Though many exciting advances in wearable technologies have been made in recent years, we are yet to see a wearable that measures your exact physical movements. Such a device could potentially offer feedback for an individual’s form in sport or fitness activities.
In a bid to make such a technology a reality, researchers from MIT CSAIL have developed “tactile electronics.” Their findings, which could be used to eventually mass-produce clothing that detect a user’s movement, were published in Nature Electronics.
The researchers created a special type of fiber that senses pressure and turns that pressure into electrical signals. The machine-knitted “tactile electronics” are made of a mix of traditional textile fibers alongside a small amount of the custom-made fibers pressure-sensing fibers.
“Traditionally it’s been hard to develop a mass-production wearable that provides high-accuracy data across a large number of sensors,” CSAIL graduate student Yiyue Luo, lead author on the paper, explains in a press release.
“When you manufacture lots of sensor arrays, some of them will not work and some of them will work worse than others, so we developed a self-correcting mechanism that uses a self-supervised machine learning algorithm to recognize and adjust when certain sensors in the design are off base,” Luo continues.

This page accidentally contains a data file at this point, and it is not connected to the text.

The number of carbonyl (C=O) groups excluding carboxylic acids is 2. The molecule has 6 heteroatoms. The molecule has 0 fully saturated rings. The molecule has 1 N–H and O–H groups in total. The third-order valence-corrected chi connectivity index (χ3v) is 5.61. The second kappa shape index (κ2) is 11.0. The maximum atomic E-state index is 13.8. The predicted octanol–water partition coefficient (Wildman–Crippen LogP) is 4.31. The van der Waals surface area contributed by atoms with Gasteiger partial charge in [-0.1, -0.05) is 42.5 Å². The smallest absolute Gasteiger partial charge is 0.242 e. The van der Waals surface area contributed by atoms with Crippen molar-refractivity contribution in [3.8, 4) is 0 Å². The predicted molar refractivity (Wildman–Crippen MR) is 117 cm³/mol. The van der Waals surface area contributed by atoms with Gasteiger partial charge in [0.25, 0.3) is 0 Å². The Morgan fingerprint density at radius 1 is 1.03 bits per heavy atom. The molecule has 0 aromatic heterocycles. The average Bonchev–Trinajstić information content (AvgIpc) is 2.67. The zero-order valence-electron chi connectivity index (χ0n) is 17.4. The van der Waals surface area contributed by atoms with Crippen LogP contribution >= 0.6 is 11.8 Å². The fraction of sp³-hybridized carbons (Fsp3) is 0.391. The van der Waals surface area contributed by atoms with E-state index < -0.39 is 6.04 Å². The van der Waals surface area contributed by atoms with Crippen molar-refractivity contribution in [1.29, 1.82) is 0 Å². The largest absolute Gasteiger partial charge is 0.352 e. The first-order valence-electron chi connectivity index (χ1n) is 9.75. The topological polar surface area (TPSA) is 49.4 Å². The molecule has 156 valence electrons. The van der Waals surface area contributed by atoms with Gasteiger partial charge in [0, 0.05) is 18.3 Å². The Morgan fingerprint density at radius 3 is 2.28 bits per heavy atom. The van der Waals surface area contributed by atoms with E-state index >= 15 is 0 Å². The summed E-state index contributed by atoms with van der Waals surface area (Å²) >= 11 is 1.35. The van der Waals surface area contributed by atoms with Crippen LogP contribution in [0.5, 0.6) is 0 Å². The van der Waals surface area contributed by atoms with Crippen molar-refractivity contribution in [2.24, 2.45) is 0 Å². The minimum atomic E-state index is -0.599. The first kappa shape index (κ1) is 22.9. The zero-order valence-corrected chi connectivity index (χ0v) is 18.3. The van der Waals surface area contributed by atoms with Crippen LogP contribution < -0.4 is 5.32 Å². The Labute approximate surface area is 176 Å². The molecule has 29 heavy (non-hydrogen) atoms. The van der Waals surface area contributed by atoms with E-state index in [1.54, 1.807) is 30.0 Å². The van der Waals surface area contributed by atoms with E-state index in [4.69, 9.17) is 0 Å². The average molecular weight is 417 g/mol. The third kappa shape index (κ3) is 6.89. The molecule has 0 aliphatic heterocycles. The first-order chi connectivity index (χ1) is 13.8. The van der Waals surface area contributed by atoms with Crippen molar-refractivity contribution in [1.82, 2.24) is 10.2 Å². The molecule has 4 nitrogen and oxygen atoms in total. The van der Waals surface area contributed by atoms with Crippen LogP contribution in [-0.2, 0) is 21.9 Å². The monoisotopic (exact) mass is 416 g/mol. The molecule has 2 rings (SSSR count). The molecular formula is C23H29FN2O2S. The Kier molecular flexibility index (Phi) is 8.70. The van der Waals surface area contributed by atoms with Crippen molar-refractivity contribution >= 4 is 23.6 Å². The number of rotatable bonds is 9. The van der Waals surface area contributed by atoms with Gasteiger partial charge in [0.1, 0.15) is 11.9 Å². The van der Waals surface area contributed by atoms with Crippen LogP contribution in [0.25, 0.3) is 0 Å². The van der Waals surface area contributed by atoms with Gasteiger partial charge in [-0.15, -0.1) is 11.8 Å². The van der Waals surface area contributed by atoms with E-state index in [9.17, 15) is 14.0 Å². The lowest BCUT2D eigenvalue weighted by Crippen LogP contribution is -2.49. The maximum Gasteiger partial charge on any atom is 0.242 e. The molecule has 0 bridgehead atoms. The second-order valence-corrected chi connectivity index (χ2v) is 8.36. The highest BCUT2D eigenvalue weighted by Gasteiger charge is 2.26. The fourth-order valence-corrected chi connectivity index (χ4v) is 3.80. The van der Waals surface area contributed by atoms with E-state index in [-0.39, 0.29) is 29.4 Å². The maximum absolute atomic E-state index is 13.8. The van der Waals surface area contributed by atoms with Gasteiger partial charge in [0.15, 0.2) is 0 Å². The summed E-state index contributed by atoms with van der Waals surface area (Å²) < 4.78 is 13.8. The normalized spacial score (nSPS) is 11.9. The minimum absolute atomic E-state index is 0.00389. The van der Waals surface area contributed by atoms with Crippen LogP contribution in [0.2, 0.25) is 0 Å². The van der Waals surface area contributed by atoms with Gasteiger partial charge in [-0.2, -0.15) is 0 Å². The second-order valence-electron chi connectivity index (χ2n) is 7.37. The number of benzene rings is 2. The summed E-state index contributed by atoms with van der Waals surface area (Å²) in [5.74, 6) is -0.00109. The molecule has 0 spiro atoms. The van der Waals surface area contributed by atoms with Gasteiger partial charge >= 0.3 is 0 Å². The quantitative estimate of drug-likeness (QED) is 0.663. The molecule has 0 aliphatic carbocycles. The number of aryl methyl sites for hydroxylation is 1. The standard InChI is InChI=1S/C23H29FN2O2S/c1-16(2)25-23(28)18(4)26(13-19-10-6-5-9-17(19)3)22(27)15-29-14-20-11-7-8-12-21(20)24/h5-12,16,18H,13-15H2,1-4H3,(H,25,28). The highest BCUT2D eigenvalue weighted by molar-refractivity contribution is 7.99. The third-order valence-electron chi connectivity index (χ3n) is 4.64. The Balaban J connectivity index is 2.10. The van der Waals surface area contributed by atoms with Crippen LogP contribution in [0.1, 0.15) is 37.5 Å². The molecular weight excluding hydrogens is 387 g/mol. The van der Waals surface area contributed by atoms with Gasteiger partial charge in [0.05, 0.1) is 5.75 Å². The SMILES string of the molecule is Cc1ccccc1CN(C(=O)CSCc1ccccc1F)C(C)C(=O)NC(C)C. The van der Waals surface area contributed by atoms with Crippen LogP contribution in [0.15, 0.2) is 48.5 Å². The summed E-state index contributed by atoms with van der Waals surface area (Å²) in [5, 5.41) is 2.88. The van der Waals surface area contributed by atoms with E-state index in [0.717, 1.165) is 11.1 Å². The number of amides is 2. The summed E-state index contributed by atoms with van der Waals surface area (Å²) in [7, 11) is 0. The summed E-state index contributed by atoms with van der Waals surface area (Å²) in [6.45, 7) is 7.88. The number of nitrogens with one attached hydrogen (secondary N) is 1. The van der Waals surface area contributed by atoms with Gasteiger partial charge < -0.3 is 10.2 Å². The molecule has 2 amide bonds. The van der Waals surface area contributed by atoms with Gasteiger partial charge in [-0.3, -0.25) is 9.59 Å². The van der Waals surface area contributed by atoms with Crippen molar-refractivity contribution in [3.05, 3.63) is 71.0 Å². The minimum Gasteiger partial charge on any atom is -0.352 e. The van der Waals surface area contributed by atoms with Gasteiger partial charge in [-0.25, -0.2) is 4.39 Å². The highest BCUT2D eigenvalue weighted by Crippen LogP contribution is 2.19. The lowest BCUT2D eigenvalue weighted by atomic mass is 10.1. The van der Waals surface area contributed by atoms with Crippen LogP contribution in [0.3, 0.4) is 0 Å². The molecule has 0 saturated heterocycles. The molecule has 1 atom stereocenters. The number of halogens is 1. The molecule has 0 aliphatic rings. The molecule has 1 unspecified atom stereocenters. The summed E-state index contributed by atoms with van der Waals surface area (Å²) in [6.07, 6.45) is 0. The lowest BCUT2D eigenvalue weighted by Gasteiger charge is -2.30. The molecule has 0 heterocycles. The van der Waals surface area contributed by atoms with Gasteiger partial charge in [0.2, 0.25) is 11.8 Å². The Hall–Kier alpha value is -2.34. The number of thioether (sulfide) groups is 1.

Smart clothing and robot ‘skins’
The MIT researchers created several prototypes of smart socks, vests, gloves, and even a robot sleeve. The “smart socks” were able to determine if a person was squatting, lunging, walking, or walking down a flight of stairs. The “smart vest”, on the other hand, could detect whether a person was resting a hand on their chest or leaning into an object.
The researchers say their work has a whole host of potential applications. Smart clothing, for example, could determine a person’s physique before recommending a particular exercise. During exercise, such a technology could also make sure the wearer is employing the correct form, leading to a lower likelihood of injury. Smart clothing could also be used to help people improve their posture.
And the potential applications for the research even go beyond helping humans, Wan Shou, a postdoc at CSAIL and a corresponding author on the study, explained.
“Imagine robots that are no longer tactilely blind, and that have ‘skins’ that can provide tactile sensing just like we have as humans,” wrote Wan Shou. “Clothing with high-resolution tactile sensing opens up a lot of exciting new application areas for researchers to explore in the years to come.”
The new research from MIT isn’t the first example of smart clothing or textiles, though it is perhaps the most impressive example of clothing that can detect exact movements.